The dichotomy is stunning, and alarming. This week, Maryland officials proudly announced that a California printing company would move its corporate headquarters to Baltimore. Some 25 employees -- executives and support staff -- will work downtown.
Also this week, Virginia officials announced construction of a $1.2 billion computer chip plant in Manassas, employing 1,200 people.
Twenty-five jobs for Maryland; 1,200 jobs for Virginia.
What's happening south of the Potomac is deeply disturbing. Jobs are flowing to the Old Dominion (and to Pennsylvania to a lesser degree) but not to Maryland. In just the past four months, Virginia has captured two chip-making plants (IBM-Toshiba and Motorola) that will cost $4.2 billion to build and eventually mean -- 22,000 new spin-off jobs.
Maryland, meanwhile, is valiantly struggling to keep in-state companies from leaving and signing up smaller-scale businesses. All the money spent so far this year in "sunny day" funds to entice businesses to Maryland won't even create as many jobs as the one IBM-Toshiba chip factory in Manassas, Va.
Virginia is certainly doing what it takes to bring in new jobs and spur economic vitality. It has had a string of pro-business governors, with incumbent Gov. George Allen being the most energetic deal-maker. It has a supportive General Assembly. It has a business community that actively boosts Virginia.
The state boasts of low taxes, minimal red tape, a right-to-work law and a government that wants to help, not hinder. Virginia has identified its assets and markets them.
Maryland lags far behind. Yes, it has had aggressive governors. One thing about William Donald Schaefer was that he was forceful in pushing job growth; Gov. Parris Glendening's centerpiece has been economic development, too.
But Maryland lacks a supportive legislature. Large segments of the General Assembly are hostile to business. Organized labor remains strong -- thus, the notion of a right-to-work law remains a pipe dream. Legislative leaders insist on micromanaging economic development issues and critiquing every move. Republicans, while condemning the loss of jobs under the Democrats, rail against incentive packages ("corporate welfare") for companies.
Twice economic development chief James Brady has taken business-development packages to the Legislative Policy Committee for approval. Twice he has been raked over the coals.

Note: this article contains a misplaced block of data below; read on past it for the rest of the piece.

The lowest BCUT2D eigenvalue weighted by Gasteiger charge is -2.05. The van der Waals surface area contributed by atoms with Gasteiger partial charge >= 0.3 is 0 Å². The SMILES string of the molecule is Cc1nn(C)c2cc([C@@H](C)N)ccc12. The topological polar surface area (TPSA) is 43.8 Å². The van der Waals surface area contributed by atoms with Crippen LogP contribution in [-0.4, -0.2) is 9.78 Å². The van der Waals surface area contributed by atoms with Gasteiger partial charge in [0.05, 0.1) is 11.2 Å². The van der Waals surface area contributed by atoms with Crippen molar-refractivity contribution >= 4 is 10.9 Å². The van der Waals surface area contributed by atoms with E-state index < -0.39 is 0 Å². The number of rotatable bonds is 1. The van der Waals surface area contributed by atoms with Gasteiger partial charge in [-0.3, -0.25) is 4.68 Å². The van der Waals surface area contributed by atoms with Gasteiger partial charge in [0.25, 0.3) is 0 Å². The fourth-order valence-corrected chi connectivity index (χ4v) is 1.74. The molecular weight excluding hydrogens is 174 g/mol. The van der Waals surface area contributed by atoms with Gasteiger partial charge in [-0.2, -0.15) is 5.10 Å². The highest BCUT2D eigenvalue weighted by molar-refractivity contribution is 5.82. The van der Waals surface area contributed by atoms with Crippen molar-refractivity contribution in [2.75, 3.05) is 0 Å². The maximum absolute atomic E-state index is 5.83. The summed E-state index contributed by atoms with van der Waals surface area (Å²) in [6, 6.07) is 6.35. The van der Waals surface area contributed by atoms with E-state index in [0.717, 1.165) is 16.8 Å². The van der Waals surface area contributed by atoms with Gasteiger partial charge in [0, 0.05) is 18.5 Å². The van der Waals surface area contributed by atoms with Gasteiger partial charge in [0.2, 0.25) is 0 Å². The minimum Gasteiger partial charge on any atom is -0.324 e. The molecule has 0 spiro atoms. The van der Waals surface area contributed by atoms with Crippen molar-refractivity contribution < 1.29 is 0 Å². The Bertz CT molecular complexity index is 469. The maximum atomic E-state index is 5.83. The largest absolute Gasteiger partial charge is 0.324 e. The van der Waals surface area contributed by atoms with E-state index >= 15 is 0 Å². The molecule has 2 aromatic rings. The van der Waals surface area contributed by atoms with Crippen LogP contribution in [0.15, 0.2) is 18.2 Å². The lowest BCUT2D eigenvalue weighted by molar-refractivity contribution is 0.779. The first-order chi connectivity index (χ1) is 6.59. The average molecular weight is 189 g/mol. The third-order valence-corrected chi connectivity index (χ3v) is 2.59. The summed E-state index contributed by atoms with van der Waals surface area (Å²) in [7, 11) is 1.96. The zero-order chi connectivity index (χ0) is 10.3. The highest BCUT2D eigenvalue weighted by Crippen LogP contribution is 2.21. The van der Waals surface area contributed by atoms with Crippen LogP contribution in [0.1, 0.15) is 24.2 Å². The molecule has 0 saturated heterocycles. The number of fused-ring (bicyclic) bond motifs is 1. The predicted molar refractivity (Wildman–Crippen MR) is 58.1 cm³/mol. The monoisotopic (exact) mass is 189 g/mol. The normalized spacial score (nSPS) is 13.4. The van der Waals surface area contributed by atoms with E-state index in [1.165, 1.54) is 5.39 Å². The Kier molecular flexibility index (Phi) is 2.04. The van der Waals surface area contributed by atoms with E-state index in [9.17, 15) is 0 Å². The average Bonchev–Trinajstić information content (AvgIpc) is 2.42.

It's as though lawmakers don't want to spend any of the $20 million "sunny day" fund. Meanwhile, Virginia sealed the IBM-Toshiba and Motorola deals with total incentive packages of nearly a quarter-billion dollars.
Such big-time gambles would be laughed out of the General Assembly. Heck, lawmakers adamantly refused to give Mr. Schaefer more than a $5 million economic incentive fund, then grudgingly gave Mr. Glendening $20 million.
In contrast, Virginia is spending 12 times that amount on IBM and Motorola. No wonder Maryland wasn't even under consideration for the computer chip plants.
Compounding the problem is a bureaucratic climate in Annapolis and county seats that often strangles and frustrates businesses. The culture is hostile to corporations.
Then there's the split among business groups, which jockey for the right to complain the loudest about Annapolis' anti-business posture. This only adds to the negative climate.
Steps can be taken, though, to improve Maryland's standing. A cut in the personal income tax seems inevitable in the next few years. This would help, if done correctly.
However, administration leaders are discussing a small cut -- perhaps 4 percent. And they are not looking at reducing the tax rate but at increasing personal exemptions. That would be a foolish mistake. Maryland's tax burden for high wage earners (typically they make relocation decisions) wouldn't change.
A second worthwhile step would be to get serious about big-league job incentives. Some business officials are urging a $100 million or $200 million corporate incentive fund. This, at least, would put Maryland back in competition with its neighbors. But short-sighted legislators are sure to object.
Perhaps the best immediate step would be to focus on making Maryland's regulatory climate business-friendly. Corporate leaders say regulatory issues rank as the No. 1 headache, be it obtaining a permit, meeting strict environmental standards or just jumping through needless bureaucratic hoops.
Some reforms the governor can take unilaterally. But getting legislators to drop their distrust of business won't be easy.
This is no small matter. Jobs going to Virginia instead of Maryland mean more prosperity there and less here. It's that simple. Virginia understands this point. When will Maryland catch on?
Barry Rascovar is editorial-page director of The Sun.